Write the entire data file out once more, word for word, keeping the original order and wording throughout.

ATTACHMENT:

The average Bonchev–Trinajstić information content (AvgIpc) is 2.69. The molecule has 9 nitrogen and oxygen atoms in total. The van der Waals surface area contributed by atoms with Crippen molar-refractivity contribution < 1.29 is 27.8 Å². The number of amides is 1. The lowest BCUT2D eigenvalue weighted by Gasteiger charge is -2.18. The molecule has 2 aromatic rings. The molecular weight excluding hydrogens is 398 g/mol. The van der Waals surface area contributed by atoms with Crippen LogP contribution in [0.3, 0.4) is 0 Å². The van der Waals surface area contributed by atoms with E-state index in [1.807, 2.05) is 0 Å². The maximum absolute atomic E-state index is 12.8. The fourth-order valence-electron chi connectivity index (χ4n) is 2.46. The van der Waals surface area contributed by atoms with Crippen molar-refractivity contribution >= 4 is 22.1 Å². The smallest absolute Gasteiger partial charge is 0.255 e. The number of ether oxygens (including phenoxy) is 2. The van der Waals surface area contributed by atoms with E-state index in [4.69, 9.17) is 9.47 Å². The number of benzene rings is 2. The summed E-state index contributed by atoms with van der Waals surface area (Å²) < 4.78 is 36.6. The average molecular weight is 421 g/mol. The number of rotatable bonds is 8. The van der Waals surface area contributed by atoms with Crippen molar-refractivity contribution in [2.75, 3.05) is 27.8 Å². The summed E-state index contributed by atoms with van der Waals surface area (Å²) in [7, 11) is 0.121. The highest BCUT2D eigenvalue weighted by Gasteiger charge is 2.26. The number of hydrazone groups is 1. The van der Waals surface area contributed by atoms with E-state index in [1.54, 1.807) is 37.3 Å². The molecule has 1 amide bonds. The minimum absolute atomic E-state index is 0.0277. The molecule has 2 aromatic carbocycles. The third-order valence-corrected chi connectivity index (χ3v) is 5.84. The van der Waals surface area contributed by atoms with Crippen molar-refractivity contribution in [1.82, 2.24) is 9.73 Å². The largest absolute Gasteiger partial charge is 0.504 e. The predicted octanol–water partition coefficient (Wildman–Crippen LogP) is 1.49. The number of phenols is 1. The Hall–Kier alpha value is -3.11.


The average Bonchev–Trinajstić information content (AvgIpc) is 2.69. The molecule has 9 nitrogen and oxygen atoms in total. The van der Waals surface area contributed by atoms with Crippen molar-refractivity contribution < 1.29 is 27.8 Å². The number of amides is 1. The lowest BCUT2D eigenvalue weighted by Gasteiger charge is -2.18. The molecule has 2 aromatic rings. The molecular weight excluding hydrogens is 398 g/mol. The van der Waals surface area contributed by atoms with Crippen LogP contribution in [0.3, 0.4) is 0 Å². The van der Waals surface area contributed by atoms with E-state index in [1.807, 2.05) is 0 Å². The maximum absolute atomic E-state index is 12.8. The fourth-order valence-electron chi connectivity index (χ4n) is 2.46. The van der Waals surface area contributed by atoms with Crippen molar-refractivity contribution >= 4 is 22.1 Å². The smallest absolute Gasteiger partial charge is 0.255 e. The number of ether oxygens (including phenoxy) is 2. The van der Waals surface area contributed by atoms with E-state index in [4.69, 9.17) is 9.47 Å². The number of benzene rings is 2. The summed E-state index contributed by atoms with van der Waals surface area (Å²) < 4.78 is 36.6. The average molecular weight is 421 g/mol. The number of rotatable bonds is 8. The van der Waals surface area contributed by atoms with Crippen molar-refractivity contribution in [2.75, 3.05) is 27.8 Å². The summed E-state index contributed by atoms with van der Waals surface area (Å²) in [7, 11) is 0.121. The highest BCUT2D eigenvalue weighted by Gasteiger charge is 2.26. The number of hydrazone groups is 1. The van der Waals surface area contributed by atoms with E-state index in [1.54, 1.807) is 37.3 Å². The molecule has 1 amide bonds. The minimum absolute atomic E-state index is 0.0277. The molecule has 2 aromatic carbocycles. The third-order valence-corrected chi connectivity index (χ3v) is 5.84. The van der Waals surface area contributed by atoms with Crippen molar-refractivity contribution in [1.82, 2.24) is 9.73 Å². The largest absolute Gasteiger partial charge is 0.504 e. The predicted octanol–water partition coefficient (Wildman–Crippen LogP) is 1.49. The number of phenols is 1. The Hall–Kier alpha value is -3.11.